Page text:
The Solomon Islands is a member of the African, Caribbean, and Pacific (ACP) (Lomé Convention) (ACP) governments, the United Nations, Interpol, the Commonwealth, the Pacific Islands Forum, the Pacific Community, and the International Monetary Fund. English is the official language, but Pijin is the lingua franca of the Solomon Islands. Over 80 different local languages plus dialects are available. About 95% of the population is Christian. Geologically, the Solomon Islands are part of a volcanic arc that stretches from New Ireland to Vanuatu in Papua New Guinea. It is characteristic of heavily wooded, mountainous terrain, and although there are extensive plains, only those for large-scale agriculture on the northern side of Guadalcanal have been created. Animal life is limited, as in most island groups.
In April 2007, a magnitude 8.0 earthquake and tsunami hit the Solomon Islands, killing at least twenty people and devastating villages. Earthquakes and devastating cyclones also occur on a daily basis; a less-severe sequence of earthquakes and the resulting tsunami left more than 1,000 people homeless in January 2010. An earthquake and tsunami struck the Solomon Islands in early February 2013. An earthquake of 8.0 magnitude caused the tsunami. The tsunami struck the easternmost province of the Solomon Islands near the 30,000-strong town of Lata in Temotu. Also hit were New Caledonia and Vanuatu, but the waves weren’t as high. Five villages have been swept away and at least 100 homes have been damaged or destroyed. There were six people killed and dozens more missing.
The islands have several volcanoes that are active and inactive. The most active are the Tinakula and Kavachi volcanoes. The key resources of the Solomon Islands, fish, and timber, have been excessively exploited, which has contributed to their depletion. Its other products for export are derived from plantation crops: palm oil, copra, and cacao (the source of cocoa). A persistent problem facing the Solomon Islands has been the scarcity of freshwater supplies and the lack of sanitation. The service sector employed most of the active workforce in the early 21st century and accounted for almost half of the country’s gross domestic product. Tourism has been developed but is not a significant source of revenue.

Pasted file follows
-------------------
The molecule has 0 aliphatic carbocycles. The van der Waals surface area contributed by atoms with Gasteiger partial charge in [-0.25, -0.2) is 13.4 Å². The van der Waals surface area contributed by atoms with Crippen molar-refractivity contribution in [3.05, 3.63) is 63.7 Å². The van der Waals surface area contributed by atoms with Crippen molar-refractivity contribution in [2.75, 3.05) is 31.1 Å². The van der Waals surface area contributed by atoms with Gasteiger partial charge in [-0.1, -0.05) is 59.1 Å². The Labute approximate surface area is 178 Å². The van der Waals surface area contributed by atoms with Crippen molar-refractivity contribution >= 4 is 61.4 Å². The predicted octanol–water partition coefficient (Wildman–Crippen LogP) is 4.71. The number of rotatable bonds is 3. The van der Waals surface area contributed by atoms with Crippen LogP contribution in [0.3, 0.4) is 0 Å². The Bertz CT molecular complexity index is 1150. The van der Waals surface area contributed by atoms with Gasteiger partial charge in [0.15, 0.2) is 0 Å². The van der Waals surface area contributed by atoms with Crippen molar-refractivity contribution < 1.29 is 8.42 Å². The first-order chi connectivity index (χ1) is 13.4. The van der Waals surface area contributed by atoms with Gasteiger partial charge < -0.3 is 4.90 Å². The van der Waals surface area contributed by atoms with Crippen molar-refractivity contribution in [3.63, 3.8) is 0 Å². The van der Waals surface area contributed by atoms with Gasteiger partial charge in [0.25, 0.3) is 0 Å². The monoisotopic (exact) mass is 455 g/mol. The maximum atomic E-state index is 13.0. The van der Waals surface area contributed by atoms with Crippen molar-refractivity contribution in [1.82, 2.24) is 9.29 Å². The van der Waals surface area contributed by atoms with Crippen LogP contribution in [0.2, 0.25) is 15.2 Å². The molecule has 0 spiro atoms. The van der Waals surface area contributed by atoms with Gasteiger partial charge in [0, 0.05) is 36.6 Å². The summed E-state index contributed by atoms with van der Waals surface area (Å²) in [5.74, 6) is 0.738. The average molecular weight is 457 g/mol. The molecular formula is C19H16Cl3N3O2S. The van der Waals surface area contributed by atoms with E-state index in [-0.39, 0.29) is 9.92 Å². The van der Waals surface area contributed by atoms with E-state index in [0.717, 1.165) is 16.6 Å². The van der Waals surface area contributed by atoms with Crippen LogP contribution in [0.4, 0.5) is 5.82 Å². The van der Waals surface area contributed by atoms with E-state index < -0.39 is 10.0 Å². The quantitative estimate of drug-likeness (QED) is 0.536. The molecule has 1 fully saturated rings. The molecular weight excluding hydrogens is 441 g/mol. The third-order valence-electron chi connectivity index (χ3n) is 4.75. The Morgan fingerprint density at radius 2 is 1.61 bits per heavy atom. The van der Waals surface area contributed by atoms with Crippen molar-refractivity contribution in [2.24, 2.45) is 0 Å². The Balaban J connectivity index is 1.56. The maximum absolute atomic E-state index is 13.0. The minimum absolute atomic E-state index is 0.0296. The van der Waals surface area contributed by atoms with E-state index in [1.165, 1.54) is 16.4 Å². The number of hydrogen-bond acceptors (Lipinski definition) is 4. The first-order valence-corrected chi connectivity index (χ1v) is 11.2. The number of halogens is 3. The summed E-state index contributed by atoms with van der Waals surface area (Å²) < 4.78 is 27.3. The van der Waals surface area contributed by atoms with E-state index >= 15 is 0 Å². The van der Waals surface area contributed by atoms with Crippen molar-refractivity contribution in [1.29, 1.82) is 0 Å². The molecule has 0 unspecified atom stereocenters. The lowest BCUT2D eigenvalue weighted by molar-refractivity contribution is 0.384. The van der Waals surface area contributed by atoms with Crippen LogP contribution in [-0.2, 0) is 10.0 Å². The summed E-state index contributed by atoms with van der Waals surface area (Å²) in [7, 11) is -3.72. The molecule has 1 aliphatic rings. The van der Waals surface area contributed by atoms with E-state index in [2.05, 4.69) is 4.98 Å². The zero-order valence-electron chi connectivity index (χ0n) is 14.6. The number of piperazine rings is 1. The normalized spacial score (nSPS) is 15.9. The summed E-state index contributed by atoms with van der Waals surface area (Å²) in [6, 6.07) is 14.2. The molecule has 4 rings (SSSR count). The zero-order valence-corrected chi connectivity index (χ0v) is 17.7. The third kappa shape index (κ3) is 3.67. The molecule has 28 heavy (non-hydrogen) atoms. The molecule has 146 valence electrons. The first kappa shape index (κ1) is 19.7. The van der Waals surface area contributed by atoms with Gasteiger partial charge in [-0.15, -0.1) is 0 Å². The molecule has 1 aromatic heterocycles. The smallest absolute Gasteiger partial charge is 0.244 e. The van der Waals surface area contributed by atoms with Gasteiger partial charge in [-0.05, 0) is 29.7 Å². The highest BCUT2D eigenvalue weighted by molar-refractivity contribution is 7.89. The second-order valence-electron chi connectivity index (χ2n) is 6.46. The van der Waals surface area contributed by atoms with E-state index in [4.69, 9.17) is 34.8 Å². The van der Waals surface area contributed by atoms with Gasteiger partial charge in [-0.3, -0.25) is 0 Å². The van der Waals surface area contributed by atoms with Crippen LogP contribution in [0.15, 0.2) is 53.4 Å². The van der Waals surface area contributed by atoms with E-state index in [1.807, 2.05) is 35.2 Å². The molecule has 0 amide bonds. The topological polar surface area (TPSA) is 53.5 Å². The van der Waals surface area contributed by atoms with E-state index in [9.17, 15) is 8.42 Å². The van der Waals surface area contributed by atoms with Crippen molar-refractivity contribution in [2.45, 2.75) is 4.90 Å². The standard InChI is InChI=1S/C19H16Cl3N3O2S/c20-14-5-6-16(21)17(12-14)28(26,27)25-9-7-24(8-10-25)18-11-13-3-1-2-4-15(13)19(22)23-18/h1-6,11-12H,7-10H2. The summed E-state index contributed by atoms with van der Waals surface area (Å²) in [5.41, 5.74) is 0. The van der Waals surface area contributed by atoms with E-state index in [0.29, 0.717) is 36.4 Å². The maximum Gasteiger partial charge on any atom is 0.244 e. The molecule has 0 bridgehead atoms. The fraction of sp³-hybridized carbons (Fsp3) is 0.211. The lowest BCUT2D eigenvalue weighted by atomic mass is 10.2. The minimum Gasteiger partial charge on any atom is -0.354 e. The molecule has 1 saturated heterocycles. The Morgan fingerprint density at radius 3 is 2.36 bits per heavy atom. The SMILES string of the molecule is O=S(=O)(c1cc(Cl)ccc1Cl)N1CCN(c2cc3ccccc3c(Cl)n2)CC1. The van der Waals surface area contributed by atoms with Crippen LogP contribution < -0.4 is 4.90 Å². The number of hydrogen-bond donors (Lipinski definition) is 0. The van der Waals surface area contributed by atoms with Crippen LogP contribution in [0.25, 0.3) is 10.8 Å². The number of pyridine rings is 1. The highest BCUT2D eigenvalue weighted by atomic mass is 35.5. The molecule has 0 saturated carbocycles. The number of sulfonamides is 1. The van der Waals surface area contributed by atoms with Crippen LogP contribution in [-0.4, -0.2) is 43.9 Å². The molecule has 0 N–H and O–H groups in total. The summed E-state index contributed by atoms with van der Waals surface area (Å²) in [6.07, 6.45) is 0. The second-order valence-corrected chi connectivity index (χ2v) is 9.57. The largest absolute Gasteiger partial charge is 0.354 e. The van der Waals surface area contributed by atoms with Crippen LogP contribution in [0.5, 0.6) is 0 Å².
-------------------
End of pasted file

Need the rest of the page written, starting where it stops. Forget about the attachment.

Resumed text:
It is necessary to import the most manufactured goods and petroleum products. Machinery, gasoline, manufactured goods, and food are the main imports, and the main suppliers are Australia, Singapore, and China. Just 3.9% of the island’s areas are used for agriculture and 78.1% are covered by forests, making the Solomon Islands the world’s 103rd-ranked forest-covered nation. There are large deposits of bauxite (on Rennell Island) and phosphates (on Bellona) on the islands, and some of the gold on Guadalcanal has been mined.
In the Solomon Islands, communal, family, and clan links remain very strong. Most individuals consider themselves to be part of a 200-year-old immediate family and can trace their ancestry back to at least ten generations. In the Solomon Islands, the road infrastructure is ineffective and there are no railways. Honiara International Airport is the largest airport, but there are many airfields around the islands that can also act as international entry points. The Solomon Islands are divided into nine administrative areas or districts, apart from the National Government, which has its seat in the national capital, Honiara. Locally, they are governed by elected Provincial Assemblies and led by Provincial Premiers.
(Solomon Islands Archives – Fly & Sea Dive Adventures)
The Solomon Islands National Museum, founded in 1969 in Honiara, promotes crafts, and dances and music are performed regularly. Panpipes and percussive “bamboo bands” are common (assemblages of bamboo drums). Education is not compulsory in the Solomon Islands, and only 60% of school-aged children have access to primary education. In different locations, for example, in the capital, there are kindergartens, but they are not open. In the late 20th century, an indigenous literary movement developed; the text is in English and mostly published in the Solomon Islands.